3. Hypothesis Tests for Parameters using Confidence Intervals

In the previous chapter we discovered that we can set up Hypothesis Tests about assumptions of certain characteristics of our population distribution – like it’s shape, or the value of one of its parameters.

In this chapter we’ve introduce a way to estimate a population parameter using sampling distributions and confidence intervals, sometimes even in the absence of assumptions.

Turns out, we can combine the two and use confidence intervals to test assumptions about parameters!

3.1. Chances of containing a parameter

Remember that a process which generates 95% confidence intervals will generate an interval containing the true population parameter 95% of the time. We looked at this using a cool visualization of a bunch of bootstrapped confidence intervals.

Another way to think about this is that it’s pretty rare that we could generate a confidence interval which doesn’t contain the true population parameter… With a 95% confidence interval this only theoretically happens 5% of the time. If we were using a 99% confidence interval, we’d expect to ever randomly compute an interval not containing the true parameter only 1% of the time – a very unlikely event!

Do you see where we’re heading with this?

3.2. Matching error probabilities

Suppose we’re testing if a coin is fair, so our null hypothesis is that the coin is fair, \(P(Heads) = 0.5\), and our alternative hypothesis is that it isn’t fair. We don’t have access to the entire population of coin flips (that’s infinite!) but we do have access to a sample of 100 flips.

import babypandas as bpd
import numpy as np
import matplotlib.pyplot as plt

heads_probability = np.random.random()

sample = bpd.DataFrame().assign(
        ['Heads', 'Tails'],
        p=[heads_probability, 1-heads_probability],

sample_props = sample.groupby('outcome').count().get('trial') / 100

plt.axhline(y=0.5, c='k', linestyle='dashed')
<matplotlib.lines.Line2D at 0x7f9503b2abe0>

Since we’re about to start a test, we should specify our level of significance, \(\alpha\). If we wrongly accuse our friend of using a coin where the chance of Heads isn’t 50%, we could end the friendship! So, we want to be very cautious about rejecting our null – let’s use a very small level of significance of \(0.01\) (this means we’ll make decisions about the null when we have less than a \(1\%\) chance of wrongly accusing our friend).

The main leap in logic comes here: If we compute a \(99\%\) confidence interval for the probability of seeing Heads, then the chance that our interval incorrectly excludes the true population parameter is \(1\%\). So if the null parameter is true, then an \(x\%\) confidence interval should only exclude it \(100-x\%\) of the time.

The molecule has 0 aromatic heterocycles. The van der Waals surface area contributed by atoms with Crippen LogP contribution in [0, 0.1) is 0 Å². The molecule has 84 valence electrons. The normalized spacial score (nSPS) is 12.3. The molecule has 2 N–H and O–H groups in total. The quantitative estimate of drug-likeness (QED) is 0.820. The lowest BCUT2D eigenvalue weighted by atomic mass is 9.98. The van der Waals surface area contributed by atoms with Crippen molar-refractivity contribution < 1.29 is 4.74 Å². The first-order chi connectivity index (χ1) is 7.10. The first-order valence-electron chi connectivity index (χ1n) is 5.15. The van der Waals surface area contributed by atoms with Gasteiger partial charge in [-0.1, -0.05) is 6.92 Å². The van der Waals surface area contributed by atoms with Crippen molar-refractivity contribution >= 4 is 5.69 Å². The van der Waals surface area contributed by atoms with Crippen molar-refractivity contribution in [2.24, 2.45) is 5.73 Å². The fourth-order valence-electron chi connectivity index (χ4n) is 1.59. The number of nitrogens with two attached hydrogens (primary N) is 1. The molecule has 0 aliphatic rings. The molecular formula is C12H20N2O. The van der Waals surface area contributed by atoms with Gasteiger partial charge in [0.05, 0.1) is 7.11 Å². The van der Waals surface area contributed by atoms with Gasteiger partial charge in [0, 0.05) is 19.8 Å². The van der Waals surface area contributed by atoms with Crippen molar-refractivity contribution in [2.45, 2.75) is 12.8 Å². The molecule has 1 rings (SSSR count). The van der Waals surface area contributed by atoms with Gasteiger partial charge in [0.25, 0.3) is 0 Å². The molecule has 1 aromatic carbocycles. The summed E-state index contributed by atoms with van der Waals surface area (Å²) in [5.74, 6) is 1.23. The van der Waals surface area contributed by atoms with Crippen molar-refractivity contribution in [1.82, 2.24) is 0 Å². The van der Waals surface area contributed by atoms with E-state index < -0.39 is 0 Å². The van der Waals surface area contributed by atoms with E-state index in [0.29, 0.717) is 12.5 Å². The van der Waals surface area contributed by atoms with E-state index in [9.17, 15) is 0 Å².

3.3. Conducting an HT with a CI

The structure is as follows:

  • Define the null hypothesis and alternative hypothesis for a parameter value

  • Define the level of significance, \(\alpha\)

  • Generate a \(100-\alpha\%\) confidence interval for the true parameter

  • If our interval excludes the null parameter it suggests that there’s a less than \(\alpha\%\) chance of this happening if the population parameter were truly the null. Since this is really unlikely, we reject the null.

  • If our interval includes the null parameter then we believe that the true parameter is somewhere within that interval, so it could be the null parameter. Thus, we fail to reject the null.

Let’s try it out with our coin flip example!

We’ve already determined our hypotheses:

  • \(H_0\): The true \(P(Heads)\) for the coin is \(0.5\)

  • \(H_1\): The true \(P(Heads) \neq 0.5\).

And we don’t want to falsely accuse our friend so we’re using a low level of significance \(\alpha = 1\%\).

Now it’s time to generate some \(100-\alpha\%=99\%\) confidence intervals for the probability of Heads. We’ll do so by bootstrapping the proportion of Heads in our sample.

def bootstrap_proportions(sample, trials):
    Generates bootstrapped proportions of Heads estimates from a sample.
    bootstrapped_proportions = []
    for i in range(trials):
        resample = sample.sample(sample.shape[0], replace=True)
        boot_prop_heads = (resample.get('outcome') == 'Heads').mean()
    return bootstrapped_proportions

And we build our confidence interval and plot it.

Let’s also plot our null parameter so we can see if our interval contains it or not.

# Use bootstrapping to estimate a sampling distribution using our sample
boot_props = bootstrap_proportions(sample, 1000)

plt.hist(boot_props, density=True)

lower = np.percentile(boot_props, 0.5)
upper = np.percentile(boot_props, 99.5)
plt.plot([lower, upper], [0, 0], c='gold', lw=8, label='99% CI')

null_proportion = 0.5
plt.axvline(null_proportion, c='k', linestyle='dashed', label='Null proportion')

plt.title('Distribution of resample proportions')
plt.xlabel('Bootstrap P(Heads)')


It looks like our \(99\%\) confidence interval didn’t contain \(0.5\).

So, if the actual probability of flipping a Heads with this coin truly was \(0.5\), then we have only a \(1\%\) chance of managing to create the confidence interval we just did – one which manages to not contain the ‘true’ parameter.

That seems pretty unlikely (less than a \(1\%\) chance), so it looks like we’re going to need to reject the null hypothesis and decide that our friend is using an unfair coin!